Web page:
ANNOUNCEMENT: You can find the new home of CEPA's StratCom Program here.
This Week in Info War

Moscow Leverages Iran Disagreement

  • Share on Facebook
  • Share on Twitter
Russia reacted to President Trump’s announcement that the United States will withdraw from the Joint Comprehensive Plan of Action (JCPOA) – better known as the Iran nuclear deal – by expressing concern about regional stability in the Middle East and indicating its opposition to revising the agreement. The Kremlin stated that it will seek to work with the other signatories to uphold the JCPOA despite the U.S. withdrawal and quickly moved to court America’s disgruntled European allies. 

The Kremlin made little attempt to hide its irritation at, as well as its disagreement with, Secretary of State Pompeo’s speech on 21 May, which outlined U.S. policy toward Iran.

  • Mikhail Ulyanov, the Permanent Representative of Russia to the United Nations (Vienna), citing Pompeo’s demand that Iran give the International Atomic Energy Agency (IAEA) full access to all facilities on Iranian soil, “which IAEA already had,” stated that American foreign policy towards Iran is “build on incompetence.” Ulyanov added that the United States is “not able to understand that, although Iran has some obligations under the [Treaty on the Non-Proliferation of Nuclear Weapons], Iran is a sovereign country and is entitled to some rights” – among them the right to peaceful use of nuclear energy.
  • Russian Foreign Ministry official Dmitry Feoktistov stated that it is “fruitless for the United States to name Iran as the main global threat because much of the international community disagrees with this notion.” Feoktistov pointed out that “organizations like Hezbollah are designated as terrorist groups by the United States while other countries, including Russia, recognize them as political parties and not terrorist groups.” He added that Russia respects other countries’ concerns about terrorist organizations but “there needsto be priorities.
  • Kremlin Spokesperson Dmitry Peskov said that “the question is how Tehran assesses [Pompeo’s] twelve demands since the JCPOA still stands along with its signatories, except for the United States.”  
President Trump’s withdrawal decision has put France, Germany, and other European states in a tough spot. On one hand, they can resign themselves to watching their signature diplomatic achievement crumble. On the other, they can attempt to salvage the deal even if it means exposing their businesses to U.S. sanctions. So far, European leaders appear to have opted for the latter, committing themselves to maintaining the agreement, even if it means doing so without  Washington. For the first time in recent years, therefore, Russia and the European Union have found themselves on the same side and at odds with the U.S. on a key issue of European security.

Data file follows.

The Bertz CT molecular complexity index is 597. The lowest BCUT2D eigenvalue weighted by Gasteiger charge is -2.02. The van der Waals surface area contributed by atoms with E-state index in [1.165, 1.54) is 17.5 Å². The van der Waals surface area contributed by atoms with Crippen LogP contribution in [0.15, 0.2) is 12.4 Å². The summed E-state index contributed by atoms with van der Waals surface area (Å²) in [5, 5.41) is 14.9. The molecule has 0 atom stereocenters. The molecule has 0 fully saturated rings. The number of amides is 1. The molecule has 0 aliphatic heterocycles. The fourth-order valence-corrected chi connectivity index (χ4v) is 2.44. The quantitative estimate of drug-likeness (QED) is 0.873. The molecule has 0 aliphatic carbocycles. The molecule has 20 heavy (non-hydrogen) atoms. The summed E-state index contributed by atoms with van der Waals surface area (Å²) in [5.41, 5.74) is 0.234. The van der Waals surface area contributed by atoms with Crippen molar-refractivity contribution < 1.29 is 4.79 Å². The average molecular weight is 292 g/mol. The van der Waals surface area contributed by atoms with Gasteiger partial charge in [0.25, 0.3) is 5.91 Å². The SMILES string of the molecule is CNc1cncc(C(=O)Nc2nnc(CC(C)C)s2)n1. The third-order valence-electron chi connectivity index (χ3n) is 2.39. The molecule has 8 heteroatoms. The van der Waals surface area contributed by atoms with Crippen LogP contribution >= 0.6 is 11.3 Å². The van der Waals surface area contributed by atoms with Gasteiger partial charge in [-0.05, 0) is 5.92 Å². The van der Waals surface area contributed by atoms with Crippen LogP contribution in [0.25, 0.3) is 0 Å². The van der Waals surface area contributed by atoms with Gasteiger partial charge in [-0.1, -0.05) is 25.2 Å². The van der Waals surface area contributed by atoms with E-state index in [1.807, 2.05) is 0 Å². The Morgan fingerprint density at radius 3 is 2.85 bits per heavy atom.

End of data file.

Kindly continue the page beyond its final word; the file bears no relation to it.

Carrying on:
Moscow has tried to take advantage of the discord. In a press conference with Vladimir Putin in Sochi on 18 May, German Chancellor Angela Merkel said that the Iran nuclear deal was better than none at all. Nearly one year after hosting Vladimir Putin at Versailles, French President Emmanuel Macron went to St. Petersburg to address the St. Petersburg International Economic Forum on 25 May. He held direct talks the day before with Putin, during which the two discussed the crisis in Ukraine, the war in Syria, and, perhaps most pressingly, how to salvage the Iran nuclear deal. (Putin and Macron agreed to “build trust with Iran” in order to “expand” the JCPOA by adding a clause regarding Iranian ballistic missiles). In their joint press conference, Macron also emphasized France and Russia’s mutual interests, as well as their historic and cultural ties.

Visits such as those of Macron and Merkel would have been awkward just two months ago. At that time, tensions between Moscow and Europe had reached Cold War-era heights after the Skripal poisoning in the UK, an incident which resulted in the expulsion of more than 100 Russian diplomats from capitals across Europe and North America. Meanwhile, the attendance of other prominent world leaders at the Forum – including Japanese Prime Minister Shinzō Abe, Chinese Vice President Wang Qishan, and IMF managing director Christine Lagarde – was at the highest level in five years.

Europe and Russia now find themselves on the same side of the Iran issue; but this is no rapprochement. They backed opposing sides in the ongoing war in Syria, and Europe (along with the U.S.) continues to impose heavy sanctions on Moscow over its 2014 annexation of Crimea. Differences over Syria and Ukraine are likely to continue, even as Europe and Russia continue to cooperate when it comes to Iran. But the U.S. withdrawal from the Iran nuclear deal is only one aspect of the troubled state of the transatlantic alliance. The Trump administration has taken several actions that anger the Europeans, especially withdrawing from the Paris Accord on climate change. These disagreements provide grist for anti-Americanism and the appeasement mill in Europe, which has enough adherents even in the best of times and provides openings the Kremlin can exploit. A maximum degree of unity among allies is one of the best antidotes to countering Putin’s revanchist, threatening, and destabilizing moves.

Photo credit: